From the rolling vineyards of the Basque region to the buzzing tapas bars of Barcelona, the cuisine of Spain is unrivaled. To get a better sense of the way food brings people together in Spain, we asked José Andrés, James Beard Award-winning chef and owner of ThinkFoodGroup and Jaleo by José Andrés, to give us the rundown on some of the country’s most iconic foods.
Why is the tradition of tapas so integral to Spain and its culture?
José Andrés: The word tapas is kind of the Spanish word for “to cover.” The story goes that the original tapas were slices of bread that the bars gave the guests to cover their glasses, to keep the flies away! Maybe that’s true, but what we know is that people started to get creative and put all kinds of things on top of the bread. That was the beginning of tapas.
If you are using the word “tapas,” you need to emphasize sharing and make sure that you make sharing easy. You need to give portions that are not too small and not too big; that gives people the opportunity to experience an informal tasting menu. That’s how tapas shine; tasting menus customized by the person according to their appetite and tastes.
In Spain, many people enjoy something called the tapeo, the tapas crawl. A meal in Spain is meant to be shared. Food is a social event. You don’t even have to stay at one restaurant for the whole meal. At the end of the day, tapas is about enjoying standing up with a beer and sharing dishes in a very informal way.
Spain is a place with very different regions, a land of many cultures and many languages. But the one thing Spaniards all share is a great love of food.
Many types of dishes, from croquettes to pickles to shrimp, can be considered tapas. What characteristics do they all share in common?
JA: The most important thing is that they can be shared. Beyond that, I have always believed that what is a tapa is only limited by your imagination. You might think that cocktail-sized hot dogs are not exotic enough to be tapas. That is not true! In Spain we have a delicious type of sausage called chistorra. And I love to serve small pieces of them wrapped in a potato, sliced paper-thin, and fried. Wait, you are asking yourself: a potato chip? And I say, absolutely. Tapas is about experiencing a bite, sharing it with friends, and making a memory.
You’ve spoken about your love for gazpacho, another iconic Spanish dish. What do you think makes it so great?
JA: Gazpacho is the Trojan horse for people who don’t like vegetables. You see, gazpacho is like a smoothie—a salad smoothie! The summers in most of Spain are scorching hot. There is nothing like getting home from school or work, opening your refrigerator, and finding a pitcher of this refreshing, beautiful, red gazpacho! It cannot be easier to make: You just have to use really ripe tomatoes, maybe even the ones that don’t look so perfect.
The best gazpacho? No question, the one my wife Patricia makes. You know, I have 23 restaurants and the number one recipe people ask me for is—you guessed it—my wife’s gazpacho.
If people were to associate one dish with Spain, it would probably be paella. What makes it so iconic?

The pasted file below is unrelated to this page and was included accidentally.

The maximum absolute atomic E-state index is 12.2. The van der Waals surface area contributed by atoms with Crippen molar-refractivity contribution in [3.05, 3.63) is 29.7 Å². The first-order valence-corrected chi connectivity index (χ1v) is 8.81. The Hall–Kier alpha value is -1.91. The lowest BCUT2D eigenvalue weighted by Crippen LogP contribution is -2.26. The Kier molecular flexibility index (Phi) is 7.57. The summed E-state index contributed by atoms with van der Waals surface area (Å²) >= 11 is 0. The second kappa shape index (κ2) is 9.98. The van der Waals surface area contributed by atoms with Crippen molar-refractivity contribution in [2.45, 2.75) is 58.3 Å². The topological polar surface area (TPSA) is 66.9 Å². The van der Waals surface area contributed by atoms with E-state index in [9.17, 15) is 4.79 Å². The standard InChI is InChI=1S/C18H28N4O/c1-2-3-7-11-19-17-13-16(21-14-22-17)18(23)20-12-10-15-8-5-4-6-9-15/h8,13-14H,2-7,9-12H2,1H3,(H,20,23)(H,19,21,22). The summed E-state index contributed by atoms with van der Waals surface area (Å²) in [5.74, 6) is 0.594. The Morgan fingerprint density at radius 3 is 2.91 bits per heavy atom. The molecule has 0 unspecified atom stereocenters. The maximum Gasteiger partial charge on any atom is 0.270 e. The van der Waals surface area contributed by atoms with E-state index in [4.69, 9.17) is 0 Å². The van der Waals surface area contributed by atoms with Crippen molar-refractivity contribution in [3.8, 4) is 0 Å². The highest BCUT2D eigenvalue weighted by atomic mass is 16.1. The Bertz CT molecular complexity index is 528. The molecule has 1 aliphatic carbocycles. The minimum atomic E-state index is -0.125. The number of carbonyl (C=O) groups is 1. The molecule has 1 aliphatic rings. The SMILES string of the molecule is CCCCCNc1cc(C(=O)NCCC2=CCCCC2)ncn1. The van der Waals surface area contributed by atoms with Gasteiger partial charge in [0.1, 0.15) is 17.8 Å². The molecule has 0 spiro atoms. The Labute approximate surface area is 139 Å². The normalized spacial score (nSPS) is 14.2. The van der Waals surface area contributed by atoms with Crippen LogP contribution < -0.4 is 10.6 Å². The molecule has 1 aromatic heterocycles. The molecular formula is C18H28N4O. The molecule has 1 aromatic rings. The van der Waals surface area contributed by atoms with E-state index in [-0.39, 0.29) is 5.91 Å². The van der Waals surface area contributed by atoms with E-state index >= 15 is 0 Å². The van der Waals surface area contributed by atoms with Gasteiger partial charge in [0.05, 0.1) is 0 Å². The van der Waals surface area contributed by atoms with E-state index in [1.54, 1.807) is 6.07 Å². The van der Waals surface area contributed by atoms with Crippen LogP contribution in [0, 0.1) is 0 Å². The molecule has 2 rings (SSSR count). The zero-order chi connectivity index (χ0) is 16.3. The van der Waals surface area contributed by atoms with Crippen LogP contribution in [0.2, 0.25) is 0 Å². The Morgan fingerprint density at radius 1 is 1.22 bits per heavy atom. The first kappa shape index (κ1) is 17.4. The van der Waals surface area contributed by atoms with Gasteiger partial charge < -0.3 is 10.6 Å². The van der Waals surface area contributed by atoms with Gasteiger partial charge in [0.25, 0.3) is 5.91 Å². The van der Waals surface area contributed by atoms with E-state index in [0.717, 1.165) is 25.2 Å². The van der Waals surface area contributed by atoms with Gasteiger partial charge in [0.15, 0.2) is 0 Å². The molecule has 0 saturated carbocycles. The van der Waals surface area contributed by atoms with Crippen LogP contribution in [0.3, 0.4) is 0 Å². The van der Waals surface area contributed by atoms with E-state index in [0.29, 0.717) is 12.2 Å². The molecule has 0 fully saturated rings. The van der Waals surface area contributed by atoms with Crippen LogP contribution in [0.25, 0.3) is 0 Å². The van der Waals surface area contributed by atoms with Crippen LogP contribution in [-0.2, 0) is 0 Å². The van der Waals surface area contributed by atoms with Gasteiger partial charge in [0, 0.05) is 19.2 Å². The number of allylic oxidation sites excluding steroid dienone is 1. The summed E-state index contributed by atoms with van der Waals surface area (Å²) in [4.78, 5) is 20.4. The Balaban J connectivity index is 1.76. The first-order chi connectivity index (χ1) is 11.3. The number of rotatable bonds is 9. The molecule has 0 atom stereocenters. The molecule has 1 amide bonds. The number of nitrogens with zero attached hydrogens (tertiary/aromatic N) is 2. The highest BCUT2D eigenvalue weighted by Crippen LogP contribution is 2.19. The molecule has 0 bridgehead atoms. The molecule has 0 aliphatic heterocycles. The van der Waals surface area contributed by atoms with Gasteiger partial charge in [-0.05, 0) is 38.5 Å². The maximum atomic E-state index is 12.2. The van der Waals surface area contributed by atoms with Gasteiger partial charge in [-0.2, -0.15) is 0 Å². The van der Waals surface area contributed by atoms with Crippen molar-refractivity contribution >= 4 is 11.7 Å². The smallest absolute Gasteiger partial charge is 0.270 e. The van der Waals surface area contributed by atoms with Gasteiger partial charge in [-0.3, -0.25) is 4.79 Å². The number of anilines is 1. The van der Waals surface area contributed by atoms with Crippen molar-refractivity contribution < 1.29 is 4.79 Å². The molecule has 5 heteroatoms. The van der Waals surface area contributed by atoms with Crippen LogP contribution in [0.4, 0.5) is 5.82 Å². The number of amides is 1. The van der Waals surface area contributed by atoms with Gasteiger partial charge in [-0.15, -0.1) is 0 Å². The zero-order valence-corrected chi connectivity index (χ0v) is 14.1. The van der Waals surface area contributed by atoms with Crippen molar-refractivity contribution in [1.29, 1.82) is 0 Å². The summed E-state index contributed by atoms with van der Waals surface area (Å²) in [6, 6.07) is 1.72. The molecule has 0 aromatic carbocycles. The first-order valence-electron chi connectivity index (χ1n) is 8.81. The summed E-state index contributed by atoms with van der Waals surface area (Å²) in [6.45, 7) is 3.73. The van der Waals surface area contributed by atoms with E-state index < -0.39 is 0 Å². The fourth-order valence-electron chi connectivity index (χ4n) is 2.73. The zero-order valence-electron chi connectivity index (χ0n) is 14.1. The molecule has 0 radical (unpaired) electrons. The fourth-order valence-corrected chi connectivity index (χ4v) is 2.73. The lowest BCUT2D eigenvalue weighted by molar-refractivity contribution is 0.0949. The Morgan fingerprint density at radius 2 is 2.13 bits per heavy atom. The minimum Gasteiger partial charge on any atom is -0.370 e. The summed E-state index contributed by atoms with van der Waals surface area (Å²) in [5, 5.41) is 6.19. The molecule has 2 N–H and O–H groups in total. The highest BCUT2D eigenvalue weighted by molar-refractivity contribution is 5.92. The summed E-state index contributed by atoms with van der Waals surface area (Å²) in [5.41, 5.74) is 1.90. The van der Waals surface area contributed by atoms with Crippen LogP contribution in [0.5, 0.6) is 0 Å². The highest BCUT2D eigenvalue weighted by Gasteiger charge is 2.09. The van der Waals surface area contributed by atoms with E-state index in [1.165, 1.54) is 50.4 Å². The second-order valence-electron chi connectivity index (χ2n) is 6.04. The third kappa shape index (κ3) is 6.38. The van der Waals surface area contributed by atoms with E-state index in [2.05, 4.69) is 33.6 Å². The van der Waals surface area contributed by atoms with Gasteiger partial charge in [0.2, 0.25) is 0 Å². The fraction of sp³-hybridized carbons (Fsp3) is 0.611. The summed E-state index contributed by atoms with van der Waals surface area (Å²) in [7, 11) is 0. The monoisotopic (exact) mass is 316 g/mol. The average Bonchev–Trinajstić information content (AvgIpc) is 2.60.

JA: Paella may sound like something fancy, but really it is a humble dish. Paella started with people cooking whatever was in the fields, whatever is fresh and good. Paella showcases the best of Spain, from every part of Spain.In Valencia, the birthplace of paella, that means chicken, rabbit, and a kind of green beans. Near the coast, it is the incredible seafood.
In all the paellas, there is saffron from the Spanish plains, harvested by hand, a way unchanged for centuries. A paella, somehow, takes all of this and elevates it to something much more.
Do any of these traditional dishes hold a special place in your heart?
Paella is so important to me as a chef and as a father—it taught me one of my life’s biggest lessons.
I was born in the north of Spain. Most Sundays, my father hosted cookouts at our house, and he would always make a giant paella. Pretty much anybody who showed up would get to enjoy some: family, friends, and neighbors. It’s a lot like a neighborhood barbecue. Maybe you have a beer, maybe you catch up with friends.
When I was a boy, I was the one who had to gather the wood. I wanted to do the important job—the cooking—with my father, but I was not allowed. One day, I let my frustration get the best of me, and I blew up at my father in front of everybody. My father didn’t give my outburst much attention. That night, he took me aside, and he taught me a lesson I remember every day. He said, “Son, why are you upset? You must know that I gave you the most important job all along.” He told me that with cooking, the most important part is controlling the fire. The fire is the foundation. You must control it, or even with the best ingredients, the best chopping and sautéing, there will be nothing.
Today I have three wonderful girls, Carlota, Ines, and Lucia, and they grew up helping me make paella on the weekends. The only occasion you need to make paella, by the way, is a time together with people you care about! My girls started out gathering twigs for the fire, like I once did! We love to go to our local farmers’ market to see what is fresh, and choose ingredients for the afternoon’s paella.
Inspired to make a Spain-inspired spread of your own? See our Spanish tapas party menu for more ideas. Through August 19, enter for a chance to win a trip to Spain, where you’ll eat at Michelin-starred restaurants, tour wineries, enjoy cooking lessons and more.